But that higher end of the seat range, combined with longer-range capabilities, places the A321 as the natural replacement for the 757 in the middle of the market. The segment that Boeing initially created with the 757 and 767 has effectively been conceded to Airbus, as Boeing doesn’t offer a truly competitive product.
Market shares in the narrow-body marketplace have been fairly level in recent years, but the future backlog shows Boeing with a 60-40 lead without accounting adjustments, and 65-35 with them. The panic point at Boeing is a market share lower than 40%, and that number has been reached. Boeing needs to do something to regain share.
For the last few years, Boeing has shopped a small wide-body, basically a 767 replacement, to airlines as the NMA or New Middle-market Aircraft concept. Unfortunately, it failed to gain enough traction to make a strong business case for Boeing and has been put on the back burner. Now, a second NMA or NMA2 is being floated to airlines. It will be interesting to see if it can attract more interest than its predecessor.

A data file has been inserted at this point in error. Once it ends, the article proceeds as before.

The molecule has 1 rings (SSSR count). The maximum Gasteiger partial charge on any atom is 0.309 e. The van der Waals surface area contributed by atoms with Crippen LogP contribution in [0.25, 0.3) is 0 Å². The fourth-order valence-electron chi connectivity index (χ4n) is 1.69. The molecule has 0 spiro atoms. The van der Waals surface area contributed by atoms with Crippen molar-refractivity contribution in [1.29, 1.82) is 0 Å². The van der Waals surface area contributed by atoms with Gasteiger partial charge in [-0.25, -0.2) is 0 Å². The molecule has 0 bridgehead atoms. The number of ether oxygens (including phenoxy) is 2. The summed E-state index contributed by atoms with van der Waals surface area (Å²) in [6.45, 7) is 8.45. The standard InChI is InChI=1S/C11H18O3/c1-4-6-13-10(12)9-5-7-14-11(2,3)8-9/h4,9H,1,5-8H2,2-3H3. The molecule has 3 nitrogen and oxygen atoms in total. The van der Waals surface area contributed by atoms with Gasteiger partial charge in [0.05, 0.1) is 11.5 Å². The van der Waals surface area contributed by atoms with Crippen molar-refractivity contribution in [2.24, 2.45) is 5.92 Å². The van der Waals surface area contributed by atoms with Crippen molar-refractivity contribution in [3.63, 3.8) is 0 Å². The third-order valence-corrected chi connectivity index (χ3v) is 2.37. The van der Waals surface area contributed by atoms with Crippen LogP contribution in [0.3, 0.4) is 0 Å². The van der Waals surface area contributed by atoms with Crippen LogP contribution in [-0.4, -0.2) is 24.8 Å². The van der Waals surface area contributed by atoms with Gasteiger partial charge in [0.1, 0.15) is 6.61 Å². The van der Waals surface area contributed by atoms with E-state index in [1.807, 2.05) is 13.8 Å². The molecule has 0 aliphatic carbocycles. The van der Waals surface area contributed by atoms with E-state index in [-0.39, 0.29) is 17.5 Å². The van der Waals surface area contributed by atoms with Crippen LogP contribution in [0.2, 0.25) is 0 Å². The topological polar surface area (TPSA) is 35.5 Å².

Subscriber content – Sign inMonthly Subscription